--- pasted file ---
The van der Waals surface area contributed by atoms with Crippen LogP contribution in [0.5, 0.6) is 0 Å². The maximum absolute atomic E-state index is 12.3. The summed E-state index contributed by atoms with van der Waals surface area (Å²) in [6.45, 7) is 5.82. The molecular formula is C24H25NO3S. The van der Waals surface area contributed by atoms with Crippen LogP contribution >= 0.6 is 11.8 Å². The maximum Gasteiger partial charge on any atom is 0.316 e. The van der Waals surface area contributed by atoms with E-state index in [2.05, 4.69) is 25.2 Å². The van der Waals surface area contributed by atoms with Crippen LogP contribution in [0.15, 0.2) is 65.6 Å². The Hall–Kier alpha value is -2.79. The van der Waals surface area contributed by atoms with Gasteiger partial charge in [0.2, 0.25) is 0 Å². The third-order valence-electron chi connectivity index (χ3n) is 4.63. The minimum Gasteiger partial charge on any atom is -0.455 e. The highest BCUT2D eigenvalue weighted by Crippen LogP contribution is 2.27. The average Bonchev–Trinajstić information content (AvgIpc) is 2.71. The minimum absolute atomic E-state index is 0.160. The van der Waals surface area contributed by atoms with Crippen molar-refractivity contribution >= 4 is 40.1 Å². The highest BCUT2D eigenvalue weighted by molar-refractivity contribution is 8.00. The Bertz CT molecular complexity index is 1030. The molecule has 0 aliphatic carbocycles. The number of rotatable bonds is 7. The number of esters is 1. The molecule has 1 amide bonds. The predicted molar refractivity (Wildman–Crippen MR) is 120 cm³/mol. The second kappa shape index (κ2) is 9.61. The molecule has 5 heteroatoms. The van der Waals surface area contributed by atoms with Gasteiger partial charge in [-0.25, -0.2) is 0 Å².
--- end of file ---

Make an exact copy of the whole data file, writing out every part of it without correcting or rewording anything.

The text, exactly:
The van der Waals surface area contributed by atoms with Crippen LogP contribution in [0.5, 0.6) is 0 Å². The maximum absolute atomic E-state index is 12.3. The summed E-state index contributed by atoms with van der Waals surface area (Å²) in [6.45, 7) is 5.82. The molecular formula is C24H25NO3S. The van der Waals surface area contributed by atoms with Crippen LogP contribution >= 0.6 is 11.8 Å². The maximum Gasteiger partial charge on any atom is 0.316 e. The van der Waals surface area contributed by atoms with E-state index in [2.05, 4.69) is 25.2 Å². The van der Waals surface area contributed by atoms with Crippen LogP contribution in [0.15, 0.2) is 65.6 Å². The Hall–Kier alpha value is -2.79. The van der Waals surface area contributed by atoms with Gasteiger partial charge in [0.2, 0.25) is 0 Å². The third-order valence-electron chi connectivity index (χ3n) is 4.63. The minimum Gasteiger partial charge on any atom is -0.455 e. The highest BCUT2D eigenvalue weighted by Crippen LogP contribution is 2.27. The average Bonchev–Trinajstić information content (AvgIpc) is 2.71. The minimum absolute atomic E-state index is 0.160. The van der Waals surface area contributed by atoms with Crippen molar-refractivity contribution >= 4 is 40.1 Å². The highest BCUT2D eigenvalue weighted by molar-refractivity contribution is 8.00. The Bertz CT molecular complexity index is 1030. The molecule has 0 aliphatic carbocycles. The number of rotatable bonds is 7. The number of esters is 1. The molecule has 1 amide bonds. The predicted molar refractivity (Wildman–Crippen MR) is 120 cm³/mol. The second kappa shape index (κ2) is 9.61. The molecule has 5 heteroatoms. The van der Waals surface area contributed by atoms with Gasteiger partial charge in [-0.25, -0.2) is 0 Å².